As a practicing Roman Catholic, I am most familiar with the fasting practices of Christianity. Fasting as a means of repentance and focusing one’s attention of spiritual matters appears many places in the Bible in both the Old and New Testaments. In preparation for his ministry, Jesus went into the desert and fasted for forty days from which is derived the liturgical season of Lent in preparation for Easter. Christian fasting practices have varied throughout the ages, but today the Lenten guidelines of the Catholic Church are to abstain from meat on all Fridays of Lent and to eat only one full meal on Ash Wednesday and Good Friday. If fasting is too difficult, it is acceptable to substitute prayers or another pious devotion for fasting. In centuries past, fasting rules were much more rigorous and the consumption of all meat and dairy products were forbidden throughout the entire season of Lent. Such is still the practice in the Eastern Orthodox Churches and Eastern Rite Catholic Churches. Eastern churches also observe fasting at other times normally for several weeks before major feast days such as Christmas, The Assumption of the Blessed Virgin Mary and on every Wednesday and Friday throughout the year. Many Protestant denominations leave fasting up to the individual’s conscious rather than assigning specific days for this practice. In recent years, the Daniel Fast has become quite popular. This is a practice based on the Book of Daniel in the Bible in which several young men are taken from Judah and held captive in Babylon and they instruct their captors that they will only eat fruits and vegetables and drink water in order to avoid breaking any Jewish dietary laws. At the end of a prolonged period, it was clear that these captives were healthier than those who had eaten the same diet as the Babylonians. Many people treat the Daniel Fast as a way to lose some weight, but fasting is a spiritual exercise and amounts to little more than a diet if not accompanied by prayers and acts of charity. I personally keep a vegan fast during Lent and try to attended church services an extra day during the week as well as make a donation to charity.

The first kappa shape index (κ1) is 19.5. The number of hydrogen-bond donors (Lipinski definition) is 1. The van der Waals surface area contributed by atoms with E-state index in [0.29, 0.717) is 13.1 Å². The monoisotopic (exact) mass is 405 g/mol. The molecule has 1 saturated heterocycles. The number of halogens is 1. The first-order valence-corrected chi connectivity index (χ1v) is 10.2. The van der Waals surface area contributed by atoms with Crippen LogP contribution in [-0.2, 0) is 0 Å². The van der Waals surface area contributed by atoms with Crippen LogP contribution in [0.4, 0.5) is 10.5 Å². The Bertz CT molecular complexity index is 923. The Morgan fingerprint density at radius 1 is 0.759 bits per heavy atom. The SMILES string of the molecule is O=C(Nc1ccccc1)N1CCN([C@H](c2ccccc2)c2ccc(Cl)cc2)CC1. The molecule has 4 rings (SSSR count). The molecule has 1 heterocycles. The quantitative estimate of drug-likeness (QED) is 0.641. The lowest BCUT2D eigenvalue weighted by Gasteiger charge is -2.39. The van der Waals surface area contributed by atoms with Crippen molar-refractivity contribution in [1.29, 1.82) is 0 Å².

In addition to the major world religions that we’ve mentioned, I know many Wiccans and practitioners of different Pagan religions who often fast before major holidays and before undertaking certain rituals and they report that as a result of a period of fasting and meditation, their powers increase along with the clarity of their psychic vision. No matter what form of fasting we choose to undertake, it’s important to remember that the purpose of fasting is to cleanse ourselves spiritually and to keep our minds focused on spiritual matters. Above all else fasting periods are also times to perform acts of charity and be especially kind to others.
I hope you have found this post interesting and informative and I thank you for taking the time to visit my blog. As always, I wish you peace, blessings and happiness!